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Hydrotherapy comes from the Greek word for "water healing." Practitioners of occupational therapy, physiotherapy, and alternative healing all use hydrotherapy to help heal people with pain and chronic conditions. The healing powers of water were known in ancient Greek, Roman, and Egyptian societies and described in writings from ancient Japan and China. In modern times, hydrotherapy began as physiotherapy in water, but it has grown past this narrow definition in recent years and now covers using water for rehabilitation, exercise, relaxation, and more, both in the home and with the help of professionals.

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1. How Does Hydrotherapy Work?

Hydrotherapy uses water to help relieve pain and other symptoms of various health conditions. It can utilize hot or cold water and sometimes uses a mix of both. Water therapy can take place in pools, hot tubs, and Jacuzzis, as well as more unusual places such as a Swiss shower, Scotch hose, or the sea. Hydrotherapy can involve exercises and movements as seen in aquatic physiotherapy, but effective treatments also include mineral baths, underwater massage, or just relaxing in weightlessness the water provides.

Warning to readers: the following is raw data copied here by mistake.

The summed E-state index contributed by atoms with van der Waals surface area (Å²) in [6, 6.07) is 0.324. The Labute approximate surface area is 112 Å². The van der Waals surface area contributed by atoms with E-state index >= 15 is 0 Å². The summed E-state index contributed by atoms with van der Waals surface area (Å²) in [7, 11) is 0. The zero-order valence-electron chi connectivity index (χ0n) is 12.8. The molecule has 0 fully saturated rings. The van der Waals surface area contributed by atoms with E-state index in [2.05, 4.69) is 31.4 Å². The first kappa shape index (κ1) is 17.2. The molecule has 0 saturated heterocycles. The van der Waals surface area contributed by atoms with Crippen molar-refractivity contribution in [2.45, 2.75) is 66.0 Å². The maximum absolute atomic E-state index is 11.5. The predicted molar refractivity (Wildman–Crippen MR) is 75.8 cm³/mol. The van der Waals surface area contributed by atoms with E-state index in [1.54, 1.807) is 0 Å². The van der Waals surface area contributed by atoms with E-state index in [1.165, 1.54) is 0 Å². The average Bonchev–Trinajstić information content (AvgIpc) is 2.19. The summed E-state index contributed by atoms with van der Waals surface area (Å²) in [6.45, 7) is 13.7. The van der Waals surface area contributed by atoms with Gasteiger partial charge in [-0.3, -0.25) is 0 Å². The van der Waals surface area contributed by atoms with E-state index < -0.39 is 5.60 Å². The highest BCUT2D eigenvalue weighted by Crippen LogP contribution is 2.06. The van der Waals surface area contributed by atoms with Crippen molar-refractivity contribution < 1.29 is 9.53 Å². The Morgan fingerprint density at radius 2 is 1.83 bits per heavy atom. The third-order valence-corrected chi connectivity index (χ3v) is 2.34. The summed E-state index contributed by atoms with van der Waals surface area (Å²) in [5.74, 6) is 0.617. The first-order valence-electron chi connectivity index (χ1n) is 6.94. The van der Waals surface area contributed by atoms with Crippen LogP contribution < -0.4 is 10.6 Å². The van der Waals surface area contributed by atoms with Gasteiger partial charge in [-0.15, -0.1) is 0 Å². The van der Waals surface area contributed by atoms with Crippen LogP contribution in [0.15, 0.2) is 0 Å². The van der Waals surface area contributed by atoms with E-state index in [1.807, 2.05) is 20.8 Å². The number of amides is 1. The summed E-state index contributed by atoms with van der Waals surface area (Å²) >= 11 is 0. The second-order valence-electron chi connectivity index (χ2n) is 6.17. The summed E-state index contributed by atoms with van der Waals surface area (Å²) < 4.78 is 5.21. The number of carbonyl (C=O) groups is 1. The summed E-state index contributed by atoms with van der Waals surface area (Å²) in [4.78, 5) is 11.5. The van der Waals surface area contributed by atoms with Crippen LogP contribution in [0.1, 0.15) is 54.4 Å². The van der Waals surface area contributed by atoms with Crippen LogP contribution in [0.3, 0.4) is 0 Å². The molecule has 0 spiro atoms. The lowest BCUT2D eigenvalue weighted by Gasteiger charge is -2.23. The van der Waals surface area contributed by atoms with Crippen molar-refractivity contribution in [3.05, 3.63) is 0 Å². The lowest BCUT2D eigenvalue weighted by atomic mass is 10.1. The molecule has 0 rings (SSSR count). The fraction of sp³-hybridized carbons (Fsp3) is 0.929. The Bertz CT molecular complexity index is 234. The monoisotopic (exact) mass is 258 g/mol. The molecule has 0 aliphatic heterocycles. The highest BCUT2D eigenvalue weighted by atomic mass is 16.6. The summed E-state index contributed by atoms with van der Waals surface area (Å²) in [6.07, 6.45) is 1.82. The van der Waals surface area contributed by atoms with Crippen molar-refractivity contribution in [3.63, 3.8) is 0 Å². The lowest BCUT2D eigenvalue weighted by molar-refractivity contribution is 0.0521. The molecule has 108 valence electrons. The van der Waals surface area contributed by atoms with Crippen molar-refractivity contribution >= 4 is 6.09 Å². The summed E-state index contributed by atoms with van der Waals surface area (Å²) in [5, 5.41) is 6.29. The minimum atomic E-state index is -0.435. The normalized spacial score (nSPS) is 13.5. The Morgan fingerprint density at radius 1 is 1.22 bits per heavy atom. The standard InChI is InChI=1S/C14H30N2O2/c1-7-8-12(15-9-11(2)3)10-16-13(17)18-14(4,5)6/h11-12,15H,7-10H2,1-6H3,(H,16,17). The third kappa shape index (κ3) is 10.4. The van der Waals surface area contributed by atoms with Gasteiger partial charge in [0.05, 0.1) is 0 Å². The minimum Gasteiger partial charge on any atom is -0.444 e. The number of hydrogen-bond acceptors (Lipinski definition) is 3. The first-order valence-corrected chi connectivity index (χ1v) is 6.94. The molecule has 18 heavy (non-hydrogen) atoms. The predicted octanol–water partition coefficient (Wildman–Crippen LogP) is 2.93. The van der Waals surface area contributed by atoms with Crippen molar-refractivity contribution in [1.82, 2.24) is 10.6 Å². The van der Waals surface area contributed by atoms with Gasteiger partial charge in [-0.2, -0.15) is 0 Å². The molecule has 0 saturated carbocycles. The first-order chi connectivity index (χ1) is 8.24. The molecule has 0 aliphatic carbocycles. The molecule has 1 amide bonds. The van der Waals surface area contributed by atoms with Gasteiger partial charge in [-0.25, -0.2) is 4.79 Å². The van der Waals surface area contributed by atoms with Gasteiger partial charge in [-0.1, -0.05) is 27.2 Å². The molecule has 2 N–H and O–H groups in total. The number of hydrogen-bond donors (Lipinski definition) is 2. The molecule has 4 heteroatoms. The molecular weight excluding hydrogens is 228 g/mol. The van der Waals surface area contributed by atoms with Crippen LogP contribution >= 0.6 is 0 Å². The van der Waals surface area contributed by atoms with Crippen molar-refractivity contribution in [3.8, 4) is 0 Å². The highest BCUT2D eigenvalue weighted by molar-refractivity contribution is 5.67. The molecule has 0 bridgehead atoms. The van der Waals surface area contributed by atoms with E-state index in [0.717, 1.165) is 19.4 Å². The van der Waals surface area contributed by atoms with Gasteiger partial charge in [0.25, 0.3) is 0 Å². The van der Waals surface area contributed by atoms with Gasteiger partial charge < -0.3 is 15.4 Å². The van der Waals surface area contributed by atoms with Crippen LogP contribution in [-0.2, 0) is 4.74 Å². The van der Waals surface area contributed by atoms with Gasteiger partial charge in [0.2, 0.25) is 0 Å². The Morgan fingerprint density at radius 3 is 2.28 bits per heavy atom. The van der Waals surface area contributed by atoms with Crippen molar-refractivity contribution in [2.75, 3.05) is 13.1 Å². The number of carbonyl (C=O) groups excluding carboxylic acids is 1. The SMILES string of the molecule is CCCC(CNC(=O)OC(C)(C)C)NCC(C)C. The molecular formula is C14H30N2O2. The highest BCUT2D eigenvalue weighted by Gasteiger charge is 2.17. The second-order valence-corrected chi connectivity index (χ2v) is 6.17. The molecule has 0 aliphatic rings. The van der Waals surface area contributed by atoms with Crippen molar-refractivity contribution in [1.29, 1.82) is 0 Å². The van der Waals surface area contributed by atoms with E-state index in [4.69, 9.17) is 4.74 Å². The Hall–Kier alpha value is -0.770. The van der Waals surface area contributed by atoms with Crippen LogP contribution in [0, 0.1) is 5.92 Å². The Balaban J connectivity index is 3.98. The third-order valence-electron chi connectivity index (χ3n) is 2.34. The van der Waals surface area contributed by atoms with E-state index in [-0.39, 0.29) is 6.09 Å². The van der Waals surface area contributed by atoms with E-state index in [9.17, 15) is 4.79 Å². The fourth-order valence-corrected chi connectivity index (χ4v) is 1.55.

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This site offers information designed for educational purposes only. You should not rely on any information on this site as a substitute for professional medical advice, diagnosis, treatment, or as a substitute for, professional counseling care, advice, diagnosis, or treatment. If you have any concerns or questions about your health, you should always consult with a physician or other healthcare professional.